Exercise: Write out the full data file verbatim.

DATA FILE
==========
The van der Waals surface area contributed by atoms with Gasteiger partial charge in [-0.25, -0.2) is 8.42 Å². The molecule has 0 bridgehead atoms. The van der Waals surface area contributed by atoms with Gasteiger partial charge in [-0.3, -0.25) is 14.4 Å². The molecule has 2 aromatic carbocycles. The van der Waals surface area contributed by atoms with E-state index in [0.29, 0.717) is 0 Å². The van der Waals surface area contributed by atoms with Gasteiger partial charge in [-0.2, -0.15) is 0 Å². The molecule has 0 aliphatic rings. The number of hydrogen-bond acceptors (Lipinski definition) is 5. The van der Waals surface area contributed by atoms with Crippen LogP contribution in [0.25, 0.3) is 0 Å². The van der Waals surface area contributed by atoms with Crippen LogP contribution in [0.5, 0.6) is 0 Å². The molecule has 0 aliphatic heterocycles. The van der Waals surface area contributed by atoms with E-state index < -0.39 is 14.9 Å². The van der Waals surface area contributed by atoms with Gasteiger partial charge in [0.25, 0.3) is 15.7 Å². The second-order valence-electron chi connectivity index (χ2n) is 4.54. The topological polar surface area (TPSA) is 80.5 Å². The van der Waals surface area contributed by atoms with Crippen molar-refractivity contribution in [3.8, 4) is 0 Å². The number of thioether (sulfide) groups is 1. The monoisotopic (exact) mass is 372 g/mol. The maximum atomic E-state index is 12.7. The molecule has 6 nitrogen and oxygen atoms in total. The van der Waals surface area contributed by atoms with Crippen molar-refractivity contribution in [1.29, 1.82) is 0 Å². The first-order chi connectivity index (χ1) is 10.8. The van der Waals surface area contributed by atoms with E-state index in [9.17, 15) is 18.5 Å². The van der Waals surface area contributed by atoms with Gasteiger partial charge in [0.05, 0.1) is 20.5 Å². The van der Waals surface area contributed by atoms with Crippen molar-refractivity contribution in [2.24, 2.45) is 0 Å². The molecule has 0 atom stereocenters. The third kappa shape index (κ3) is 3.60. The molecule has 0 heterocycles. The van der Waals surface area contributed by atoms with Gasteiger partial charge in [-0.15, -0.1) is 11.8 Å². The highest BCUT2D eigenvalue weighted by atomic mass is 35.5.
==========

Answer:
The van der Waals surface area contributed by atoms with Gasteiger partial charge in [-0.25, -0.2) is 8.42 Å². The molecule has 0 bridgehead atoms. The van der Waals surface area contributed by atoms with Gasteiger partial charge in [-0.3, -0.25) is 14.4 Å². The molecule has 2 aromatic carbocycles. The van der Waals surface area contributed by atoms with E-state index in [0.29, 0.717) is 0 Å². The van der Waals surface area contributed by atoms with Gasteiger partial charge in [-0.2, -0.15) is 0 Å². The molecule has 0 aliphatic rings. The number of hydrogen-bond acceptors (Lipinski definition) is 5. The van der Waals surface area contributed by atoms with Crippen LogP contribution in [0.25, 0.3) is 0 Å². The van der Waals surface area contributed by atoms with Crippen LogP contribution in [0.5, 0.6) is 0 Å². The molecule has 0 aliphatic heterocycles. The van der Waals surface area contributed by atoms with E-state index < -0.39 is 14.9 Å². The van der Waals surface area contributed by atoms with Gasteiger partial charge in [0.25, 0.3) is 15.7 Å². The second-order valence-electron chi connectivity index (χ2n) is 4.54. The topological polar surface area (TPSA) is 80.5 Å². The van der Waals surface area contributed by atoms with Crippen molar-refractivity contribution in [3.8, 4) is 0 Å². The number of thioether (sulfide) groups is 1. The monoisotopic (exact) mass is 372 g/mol. The maximum atomic E-state index is 12.7. The molecule has 6 nitrogen and oxygen atoms in total. The van der Waals surface area contributed by atoms with Crippen molar-refractivity contribution in [1.29, 1.82) is 0 Å². The first-order chi connectivity index (χ1) is 10.8. The van der Waals surface area contributed by atoms with E-state index in [9.17, 15) is 18.5 Å². The van der Waals surface area contributed by atoms with Gasteiger partial charge in [0.05, 0.1) is 20.5 Å². The van der Waals surface area contributed by atoms with Crippen molar-refractivity contribution in [2.24, 2.45) is 0 Å². The molecule has 0 atom stereocenters. The third kappa shape index (κ3) is 3.60. The molecule has 0 heterocycles. The van der Waals surface area contributed by atoms with Gasteiger partial charge in [-0.15, -0.1) is 11.8 Å². The highest BCUT2D eigenvalue weighted by atomic mass is 35.5.